While the bartering went on, assembly of the chalkboard fell upon myself and a not so helpful assistant. The only actual assembly for this portion of the project was stringing together felt pieces to make a lemon-shaped eraser for the chalkboard. This would have probably been too advanced for my 5.5-year-old anyway, so I didn’t mind taking care of the quick set-up.
I need to establish the back-story for this next photo.
My Mother is an elementary school teacher. She’s always looking out for fun and educational activities to send the girls; some things she gives us are games, books, or activities used in her classroom. About a year ago, she granted us her school’s access to an educational learning lab called BrainPop Junior. It’s a website with a series of videos covering all kinds of subjects that my girls love to watch. Lately they’ve been fascinated with social topics that are presented in a child-friendly matter, like divorce, smoking…and drugs. I don’t know why the drugs video has held their interest as much as it has, but on Saturday when my oldest was coloring a picture, out of the blue she asks, “Mommy, can you write “free drugs” for me?”
“ExCUSE you?? Huuuuuh?”
“Did you know that drugs sometimes can make people do things they don’t normally do? Yeah. And if a stranger offers you free drugs, you should always say no.”
This was what her drawing was about. People doing things they don’t normally do, because they took drugs. Bless your heart, sweet little daughter.
So as a Machiavellian parent, I envisioned a scenario placing each daughter out on the street. One with a sign advertising Lemonade, the other with a sign that says Free Drugs! And in my head, what played out was hilarious.
This was definitely a fun box, more fun than last months. I think for the entertainment and educational value Kiwi Crate boxes provide we will keep subscribing. Now if only there were a subscription service that sent out free drugs…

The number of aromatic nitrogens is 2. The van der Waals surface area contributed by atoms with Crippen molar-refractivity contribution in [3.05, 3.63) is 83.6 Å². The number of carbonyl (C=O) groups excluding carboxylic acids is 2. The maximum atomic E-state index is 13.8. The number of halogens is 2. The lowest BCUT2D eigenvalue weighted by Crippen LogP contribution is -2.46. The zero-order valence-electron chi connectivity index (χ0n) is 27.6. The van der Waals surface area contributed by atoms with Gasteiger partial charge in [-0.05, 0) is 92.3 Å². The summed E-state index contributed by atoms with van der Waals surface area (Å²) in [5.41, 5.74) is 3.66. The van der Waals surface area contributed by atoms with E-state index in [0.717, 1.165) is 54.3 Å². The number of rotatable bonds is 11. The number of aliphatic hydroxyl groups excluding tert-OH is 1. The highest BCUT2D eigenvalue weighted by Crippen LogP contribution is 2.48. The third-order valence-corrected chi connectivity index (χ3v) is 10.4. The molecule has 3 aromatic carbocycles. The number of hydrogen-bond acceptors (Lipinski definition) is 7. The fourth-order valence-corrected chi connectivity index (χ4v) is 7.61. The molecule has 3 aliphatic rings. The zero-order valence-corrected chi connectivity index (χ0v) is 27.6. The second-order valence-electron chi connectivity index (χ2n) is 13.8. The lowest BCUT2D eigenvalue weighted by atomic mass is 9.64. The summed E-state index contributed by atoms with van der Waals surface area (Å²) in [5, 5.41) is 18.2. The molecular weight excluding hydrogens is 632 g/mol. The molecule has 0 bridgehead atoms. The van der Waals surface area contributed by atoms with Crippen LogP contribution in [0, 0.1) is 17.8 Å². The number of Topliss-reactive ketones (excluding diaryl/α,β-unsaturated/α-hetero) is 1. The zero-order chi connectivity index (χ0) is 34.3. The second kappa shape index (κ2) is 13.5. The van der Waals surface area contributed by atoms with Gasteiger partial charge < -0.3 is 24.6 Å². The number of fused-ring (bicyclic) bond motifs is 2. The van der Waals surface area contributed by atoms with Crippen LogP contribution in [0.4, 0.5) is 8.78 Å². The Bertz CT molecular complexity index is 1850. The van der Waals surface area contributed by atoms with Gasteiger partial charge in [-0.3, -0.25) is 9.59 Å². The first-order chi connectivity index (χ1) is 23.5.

It’s been 6 months since we all moved back in together. It felt like things were better at first, but now they’re treading the same course as before. I think about going back, but am intimidated by the cost, and the loneliness. I know we’ve turned into one of those ‘stay together for the kids’ couples, which makes sense and works for now. What’s unpredictable is how many years are going to be spent this way.
Anyway, this is all personal dirty laundry stuff to air, but it’s my blog to air it on. So enjoy the stink!
Face it: Zucchini is the basic bitch of the cucurbits. Bold statement, I know. But what is zucchini best known for? Its bread? Zucchini is a watery filler gourd that’s stupid-easy to grow with inferior ovaries. Blue Apron has been sending zucchinis a-plenty in our boxes lately.
So I was a little disappointed to receive yet another zucchini recipe this week; two recipes in the same box! But it’s understandable where Blue Apron is coming from. Zucchinis are cheap to grow and are decently healthy for you. Fortunately, this dinner was balanced out by something far sexier: Medjool Dates. Mmm…so sticky and sweet (also, Red Onion. The sexiest of the onion varieties).
One positive this dinner had going for it was that Blue Apron sent a lot of ground beef. A lot. There’s a big Tupperware of leftovers now sitting in our fridge. The beef + the couscous made for great volume. Since we’re on the 4-person meal plan there is no shortage of food to go around. It provoked a different and interesting reaction from the kiddoes. Good-eater enjoyed the couscous, but not the beef, and Picky-eater liked the beef, but not the couscous. I would have predicted the opposite.
I greatly enjoyed the combination of the spices and the heartiness of the meat and vegetables. The mint and parsley were a nice touch. Coming in at 650 calories per serving, this was healthy enough for my diet plan yet felt filling and didn’t leave me craving more. Too bad this wasn’t especially kid-friendly because I would love to make this again, perhaps omitting the zucchini for something like butternut squash. I also got to serve this in my new Pottery Barn serve-ware bowls. Pottery Barn: The Basic Bitch of Retail. You know you love it.